APPROPRIATE IUC USE
A system of products designed to reduce IUC reliance

Empower caregivers with alternatives to IUC’s that support best practices for CAUTI prevention.

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Gloved hand removing intermittent catheter from tray, pattern background and green arrow with Urological Solution

Discover new strategies for limiting IUC
use

There are over 2.5 million unnecessary catheters placed every year.1 Each insertion brings a risk for infection. Our system of products gives caregivers the tools they need to follow best practices for appropriate catheter use. The wireless, portable bladder scanner helps determine if an IUC is necessary, and IUC alternatives give staff the products they need to manage each patient’s specific bladder emptying condition.

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Grouping of urological products that includes male external catheter, bladder scanner and intermittent catheter

Make bladder scanning safe, easy and accurate

Our innovative BioCon 900 bladder scanner is designed for safer care. Caregivers only need to bring the small probe into the room to perform a scan—and nothing else. Easy-to-use, its intuitive interface and bladderpoint aiming technology enable caregivers to quickly and accurately locate the bladder every time.

Studies show that bladder ultrasounds can help reduce catheterization rates by up to 50%.1

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Explore a male external catheter proven to reduce IUC use

The Men’s Liberty Acute External Catheter is a completely non-invasive solution to urinary incontinence. Its innovative, leak-proof design fits nearly all men and directs urine away from the skin to avoid moisture-related skin breakdown while keeping patients dry and comfortable. In a recent study, the use of Men’s Liberty Acute lead to a 19% reduction in IUC insertions with no detected cases of infection.2

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Watch how Men’s Liberty Acute External Catheter supports CAUTI prevention.

A male external catheter
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Use intermittent catheters to avoid the high cost of CAUTIs

The CDC and the Infectious Diseases Society of America (IDSA) recommend intermittent catherization as an alternative to short-term catheter use to reduce catheter-associated pathogens and CAUTI.3,4,5 Designed by nurses for nurses, our easy-to-use Total One-Layer Intermittent Catheter Tray gives staff everything they need to empty the bladder. Components are organized in order of use, ensuring caregivers follow aseptic technique and minimizing the risk of contamination.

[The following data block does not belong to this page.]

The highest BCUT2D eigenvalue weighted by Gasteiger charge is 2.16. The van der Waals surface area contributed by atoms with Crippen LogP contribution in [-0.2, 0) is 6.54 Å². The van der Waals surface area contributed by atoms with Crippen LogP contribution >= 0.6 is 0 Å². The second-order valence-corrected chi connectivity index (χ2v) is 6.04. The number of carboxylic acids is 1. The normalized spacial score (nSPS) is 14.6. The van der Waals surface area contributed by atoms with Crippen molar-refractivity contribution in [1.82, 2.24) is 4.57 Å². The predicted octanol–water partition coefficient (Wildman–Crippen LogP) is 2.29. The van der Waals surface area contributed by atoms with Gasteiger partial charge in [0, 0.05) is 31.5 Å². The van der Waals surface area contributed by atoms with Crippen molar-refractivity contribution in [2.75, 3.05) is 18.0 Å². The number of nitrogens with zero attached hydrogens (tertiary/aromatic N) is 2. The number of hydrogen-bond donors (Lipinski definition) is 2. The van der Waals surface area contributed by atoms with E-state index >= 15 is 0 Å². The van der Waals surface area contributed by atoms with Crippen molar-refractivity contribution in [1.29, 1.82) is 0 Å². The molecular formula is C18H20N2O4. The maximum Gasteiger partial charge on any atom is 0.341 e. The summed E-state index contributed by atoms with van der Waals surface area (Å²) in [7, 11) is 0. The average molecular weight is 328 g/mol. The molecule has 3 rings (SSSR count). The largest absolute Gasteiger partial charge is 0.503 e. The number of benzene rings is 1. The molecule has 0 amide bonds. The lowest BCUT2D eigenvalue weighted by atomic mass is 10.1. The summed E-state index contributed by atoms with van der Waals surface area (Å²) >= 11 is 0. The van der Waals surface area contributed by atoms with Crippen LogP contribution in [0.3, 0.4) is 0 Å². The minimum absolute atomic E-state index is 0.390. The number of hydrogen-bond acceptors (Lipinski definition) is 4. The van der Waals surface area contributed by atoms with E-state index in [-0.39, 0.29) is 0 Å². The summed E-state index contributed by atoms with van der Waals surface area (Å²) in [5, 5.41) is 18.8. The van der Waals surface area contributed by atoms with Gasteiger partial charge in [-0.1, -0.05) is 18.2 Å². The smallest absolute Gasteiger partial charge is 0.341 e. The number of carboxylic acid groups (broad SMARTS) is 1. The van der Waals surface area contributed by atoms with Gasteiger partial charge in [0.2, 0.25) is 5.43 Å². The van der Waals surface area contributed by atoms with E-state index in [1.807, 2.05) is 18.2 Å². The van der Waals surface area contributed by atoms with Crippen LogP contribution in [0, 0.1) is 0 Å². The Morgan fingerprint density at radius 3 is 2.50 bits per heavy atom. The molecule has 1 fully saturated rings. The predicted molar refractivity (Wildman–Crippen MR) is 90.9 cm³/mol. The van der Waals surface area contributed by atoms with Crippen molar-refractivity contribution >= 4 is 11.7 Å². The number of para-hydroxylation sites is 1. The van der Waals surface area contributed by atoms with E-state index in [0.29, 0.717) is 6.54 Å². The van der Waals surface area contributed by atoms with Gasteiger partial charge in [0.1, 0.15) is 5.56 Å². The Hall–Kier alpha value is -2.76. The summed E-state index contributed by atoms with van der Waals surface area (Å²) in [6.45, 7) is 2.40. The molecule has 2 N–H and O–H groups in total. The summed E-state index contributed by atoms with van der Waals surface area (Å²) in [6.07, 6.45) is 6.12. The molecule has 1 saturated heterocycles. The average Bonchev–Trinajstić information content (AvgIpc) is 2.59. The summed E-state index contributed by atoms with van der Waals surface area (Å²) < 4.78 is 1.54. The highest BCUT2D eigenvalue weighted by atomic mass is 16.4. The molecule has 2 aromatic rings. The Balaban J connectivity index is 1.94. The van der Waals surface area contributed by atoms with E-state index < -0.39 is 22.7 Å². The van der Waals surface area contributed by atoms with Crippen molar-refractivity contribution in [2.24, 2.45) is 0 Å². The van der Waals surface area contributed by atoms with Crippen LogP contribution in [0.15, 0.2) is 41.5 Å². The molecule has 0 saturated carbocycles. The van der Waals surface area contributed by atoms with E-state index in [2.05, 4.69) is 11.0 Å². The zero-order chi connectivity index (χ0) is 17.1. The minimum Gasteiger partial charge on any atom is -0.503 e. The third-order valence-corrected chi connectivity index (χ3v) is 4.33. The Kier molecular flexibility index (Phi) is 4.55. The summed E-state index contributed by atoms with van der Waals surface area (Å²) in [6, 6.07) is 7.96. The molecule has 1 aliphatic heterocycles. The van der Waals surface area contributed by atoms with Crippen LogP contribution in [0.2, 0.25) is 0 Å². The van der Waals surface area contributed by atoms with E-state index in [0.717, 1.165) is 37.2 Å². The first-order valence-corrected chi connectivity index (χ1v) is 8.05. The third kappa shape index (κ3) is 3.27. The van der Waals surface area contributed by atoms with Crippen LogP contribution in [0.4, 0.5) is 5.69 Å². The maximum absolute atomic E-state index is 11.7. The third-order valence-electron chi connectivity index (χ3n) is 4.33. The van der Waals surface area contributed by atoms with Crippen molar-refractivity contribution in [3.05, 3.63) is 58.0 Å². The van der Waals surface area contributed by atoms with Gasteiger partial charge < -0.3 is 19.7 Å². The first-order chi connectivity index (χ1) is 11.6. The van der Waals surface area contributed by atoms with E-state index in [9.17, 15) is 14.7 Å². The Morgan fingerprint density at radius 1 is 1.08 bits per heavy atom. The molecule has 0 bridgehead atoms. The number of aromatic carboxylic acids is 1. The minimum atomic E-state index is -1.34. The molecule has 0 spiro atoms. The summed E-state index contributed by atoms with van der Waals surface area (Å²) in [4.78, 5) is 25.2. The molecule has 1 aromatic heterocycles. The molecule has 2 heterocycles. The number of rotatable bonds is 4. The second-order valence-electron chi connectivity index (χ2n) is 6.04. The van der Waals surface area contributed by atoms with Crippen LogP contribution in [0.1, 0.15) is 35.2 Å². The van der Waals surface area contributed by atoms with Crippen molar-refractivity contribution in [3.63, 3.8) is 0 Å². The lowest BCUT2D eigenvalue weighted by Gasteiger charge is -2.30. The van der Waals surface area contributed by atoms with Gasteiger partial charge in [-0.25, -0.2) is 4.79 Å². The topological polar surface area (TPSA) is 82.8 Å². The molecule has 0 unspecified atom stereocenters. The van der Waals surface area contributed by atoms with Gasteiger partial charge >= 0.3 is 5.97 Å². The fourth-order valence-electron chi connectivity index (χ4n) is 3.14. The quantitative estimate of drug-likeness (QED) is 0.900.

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An intermittent catheter tray with components laid out

See how our products help reduce the
overuse of IUCs

Simply complete this form and a Medline representative will contact you shortly.

Close-up of a female caregiver's eye and the top edge of surgical mask below her eye, cropped in distinctive circular shape

Make CAUTI prevention second nature

Explore Medline’s full Urological Solution. From best practice guidance to education and the right system of products, we help you drive a culture of safety across your organization.

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References
1. How-To Guide: Prevent Catheter-Associated Urinary Tract Infection. Institute for Healthcare Improvement; 2011. Available at: http://www.ihi.org/resources/Pages/Tools/HowtoGuidePreventCatheterAssociatedUrinaryTractInfection.aspx. Accessed August 21, 2015.
2. Based on a 17-month study at a 107-bed long term care acute facility. Data on file.
3. R3 Report: Catheter-Associated Urinary Tract Infections, Oakbrook Terrace, IL: The Joint Commission; 2011. Available at http://www.jointcommission.org/assets/1/18/R3_Report_Issue_2_9_22_11_final.pdf Accessed May 15, 2015.
4. Hooton TM, Bradley SF, Cardenas D, et al. Diagnosis, Prevention,
and Treatment of Catheter-Associated Urinary Tract Infection in Adults: 2009 International Clinical Practice Guidelines from the Infectious Diseases Society of America. Clinical Infectious Diseases 2010;50:625-663. Available at http://www.idsociety.org/uploadedFiles/IDSA/Guidelines-Patient_Care/PDF_Library/
Comp%20UTI.pdf Accessed May 15, 2015.
5. Gould CV, Umscheid CA, Agarwal RK, Kuntz G, Pegues DA. Guideline for Prevention of Catheter-Associated Urinary Tract Infections 2009. Infec Control Hosp Epidemiol 2010;31:319-26. Available at http://www.jstor.org/stable/10.1086/651091 Accessed May 15, 2015.